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Law, Wealth and Inequality

‘Law, Wealth and Inequality’ is an interdisciplinary research project based at Edinburgh Law School, which explores the relationship between ‘law’, ‘wealth’ and ‘inequality’, both from a comparative and a historical perspective.

Man walking on tiled ground at daytime

Wealth inequality is a global issue of increasing economic and social importance, with growing awareness that the gap between the wealthy and the poor is increasing. Furthermore, an abundance of statistical research demonstrates that the proportion of GDP of many countries in the developed and developing world consisting of unearned income derived from capital is growing year on year. At the same time the share of GDP paid out as earned income such as wages and salaries continues to fall. A key question is what role the law plays in all of this and what should law do about this situation? And, how do different areas of the law interact to affect inequality?

While lots of research has been undertaken by economists, political and social scientists, criminologists and sociologists to study the causes and impact of inequality, there is comparatively little work carried out by legal scholars on the role that law (including labour law, bankruptcy law, corporate law, inheritance law but also other aspects of both private and public law) has played and plays in this context. In particular, there is little work on the legal foundations of wealth inequality that is also both comparative and historical in outlook. Led by Prof Alexandra Braun, this project aims to fill this gap.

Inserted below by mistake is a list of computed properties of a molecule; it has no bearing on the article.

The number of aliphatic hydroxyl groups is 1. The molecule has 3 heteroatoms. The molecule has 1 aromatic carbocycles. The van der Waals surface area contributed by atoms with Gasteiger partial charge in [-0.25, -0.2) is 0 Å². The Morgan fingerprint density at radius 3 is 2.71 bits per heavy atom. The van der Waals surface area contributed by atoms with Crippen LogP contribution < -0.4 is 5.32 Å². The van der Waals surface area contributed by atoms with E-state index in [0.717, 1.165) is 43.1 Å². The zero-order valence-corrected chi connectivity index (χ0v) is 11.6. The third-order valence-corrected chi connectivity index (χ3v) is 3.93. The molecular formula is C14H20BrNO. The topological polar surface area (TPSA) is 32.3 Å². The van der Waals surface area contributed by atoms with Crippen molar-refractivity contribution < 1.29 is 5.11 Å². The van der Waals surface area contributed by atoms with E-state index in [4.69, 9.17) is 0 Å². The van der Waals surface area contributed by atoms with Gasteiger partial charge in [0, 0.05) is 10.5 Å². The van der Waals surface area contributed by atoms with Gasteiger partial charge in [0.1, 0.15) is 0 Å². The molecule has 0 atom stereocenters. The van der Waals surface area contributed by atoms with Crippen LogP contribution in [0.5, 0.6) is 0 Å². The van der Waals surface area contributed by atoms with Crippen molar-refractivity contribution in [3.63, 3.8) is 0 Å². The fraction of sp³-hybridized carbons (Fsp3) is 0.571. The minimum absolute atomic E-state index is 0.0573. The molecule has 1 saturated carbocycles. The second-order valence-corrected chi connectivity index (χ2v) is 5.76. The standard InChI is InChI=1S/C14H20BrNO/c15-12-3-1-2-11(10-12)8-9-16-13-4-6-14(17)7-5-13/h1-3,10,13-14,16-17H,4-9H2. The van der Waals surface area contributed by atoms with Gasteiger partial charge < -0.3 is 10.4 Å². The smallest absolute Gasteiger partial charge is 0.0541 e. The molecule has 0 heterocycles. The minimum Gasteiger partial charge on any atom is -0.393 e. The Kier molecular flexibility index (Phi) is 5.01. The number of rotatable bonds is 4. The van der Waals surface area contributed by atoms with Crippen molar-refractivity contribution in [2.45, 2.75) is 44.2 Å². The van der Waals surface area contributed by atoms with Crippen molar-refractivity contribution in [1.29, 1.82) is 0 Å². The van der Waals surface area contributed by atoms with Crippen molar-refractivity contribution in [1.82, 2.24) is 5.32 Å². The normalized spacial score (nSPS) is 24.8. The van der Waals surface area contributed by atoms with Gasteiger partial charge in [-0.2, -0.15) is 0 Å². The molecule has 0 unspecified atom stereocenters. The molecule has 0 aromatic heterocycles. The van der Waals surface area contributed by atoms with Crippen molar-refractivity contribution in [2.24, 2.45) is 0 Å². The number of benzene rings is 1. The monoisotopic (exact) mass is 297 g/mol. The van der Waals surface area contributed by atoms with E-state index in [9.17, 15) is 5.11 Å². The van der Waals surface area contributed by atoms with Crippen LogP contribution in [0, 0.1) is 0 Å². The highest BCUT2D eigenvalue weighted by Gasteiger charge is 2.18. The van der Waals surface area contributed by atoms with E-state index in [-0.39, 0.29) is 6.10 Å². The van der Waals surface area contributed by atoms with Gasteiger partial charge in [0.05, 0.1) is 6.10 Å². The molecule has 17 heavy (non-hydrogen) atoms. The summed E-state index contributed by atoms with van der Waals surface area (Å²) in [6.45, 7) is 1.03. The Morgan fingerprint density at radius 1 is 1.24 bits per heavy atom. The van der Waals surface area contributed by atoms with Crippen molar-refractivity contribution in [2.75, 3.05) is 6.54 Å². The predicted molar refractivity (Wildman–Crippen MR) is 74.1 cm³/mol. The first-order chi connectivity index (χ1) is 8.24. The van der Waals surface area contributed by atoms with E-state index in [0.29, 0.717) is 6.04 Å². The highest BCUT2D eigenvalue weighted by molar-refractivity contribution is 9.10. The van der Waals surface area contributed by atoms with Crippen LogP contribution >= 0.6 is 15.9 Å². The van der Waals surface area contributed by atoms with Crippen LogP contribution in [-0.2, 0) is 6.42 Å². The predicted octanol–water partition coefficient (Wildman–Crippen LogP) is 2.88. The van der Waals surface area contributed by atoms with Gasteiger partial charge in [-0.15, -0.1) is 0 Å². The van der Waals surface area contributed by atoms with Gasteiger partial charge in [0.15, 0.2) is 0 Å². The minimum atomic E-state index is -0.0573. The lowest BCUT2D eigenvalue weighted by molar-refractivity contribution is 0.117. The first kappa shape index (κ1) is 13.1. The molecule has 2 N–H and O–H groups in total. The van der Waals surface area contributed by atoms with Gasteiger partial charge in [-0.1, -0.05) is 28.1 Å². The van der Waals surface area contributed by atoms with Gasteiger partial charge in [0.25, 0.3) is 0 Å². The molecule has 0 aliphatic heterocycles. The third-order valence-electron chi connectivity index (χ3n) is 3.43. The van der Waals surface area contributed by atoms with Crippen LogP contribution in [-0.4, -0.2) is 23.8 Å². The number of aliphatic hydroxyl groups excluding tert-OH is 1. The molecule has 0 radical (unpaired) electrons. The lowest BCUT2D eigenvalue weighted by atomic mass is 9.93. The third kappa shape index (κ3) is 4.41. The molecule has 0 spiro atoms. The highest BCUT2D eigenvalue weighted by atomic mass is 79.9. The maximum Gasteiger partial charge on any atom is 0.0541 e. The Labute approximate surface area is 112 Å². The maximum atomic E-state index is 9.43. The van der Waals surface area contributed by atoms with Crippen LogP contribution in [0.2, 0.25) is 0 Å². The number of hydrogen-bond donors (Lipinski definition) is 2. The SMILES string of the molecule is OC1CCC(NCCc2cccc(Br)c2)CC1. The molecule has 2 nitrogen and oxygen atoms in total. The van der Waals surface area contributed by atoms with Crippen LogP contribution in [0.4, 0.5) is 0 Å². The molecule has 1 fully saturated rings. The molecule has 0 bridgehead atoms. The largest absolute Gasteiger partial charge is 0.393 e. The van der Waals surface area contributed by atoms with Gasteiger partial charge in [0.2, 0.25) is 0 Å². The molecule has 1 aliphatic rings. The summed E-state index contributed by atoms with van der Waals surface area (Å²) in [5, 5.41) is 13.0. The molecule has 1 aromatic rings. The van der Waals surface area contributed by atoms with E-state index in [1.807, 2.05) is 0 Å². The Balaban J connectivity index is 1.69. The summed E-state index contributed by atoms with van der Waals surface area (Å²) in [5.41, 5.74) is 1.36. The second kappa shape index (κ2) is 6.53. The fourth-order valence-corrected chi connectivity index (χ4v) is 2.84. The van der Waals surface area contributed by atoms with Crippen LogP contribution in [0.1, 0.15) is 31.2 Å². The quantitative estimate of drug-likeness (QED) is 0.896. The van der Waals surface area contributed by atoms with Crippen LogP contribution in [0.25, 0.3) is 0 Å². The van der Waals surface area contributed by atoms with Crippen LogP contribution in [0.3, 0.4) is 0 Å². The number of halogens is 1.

To launch the project, Prof Alexandra Braun and Prof David Cabrelli are holding a set of seminars to discuss and examine, in particular, the role that law has played in facilitating the accumulation and distribution of wealth, thus generating or maintaining inequality understood not just in economic but also in social terms. The purpose is to bring together scholars from across various disciplines and fields of law:

  • to explore a series of topics that are core to the increase in wealth inequality; and
  • to probe whether, and if so, the shape that laws and legal institutions take can have a significant impact on the distributional judgments that societies make on social values such as equality.

The ‘Law, Wealth and Inequality’ project has been generously funded by Edinburgh Law School.

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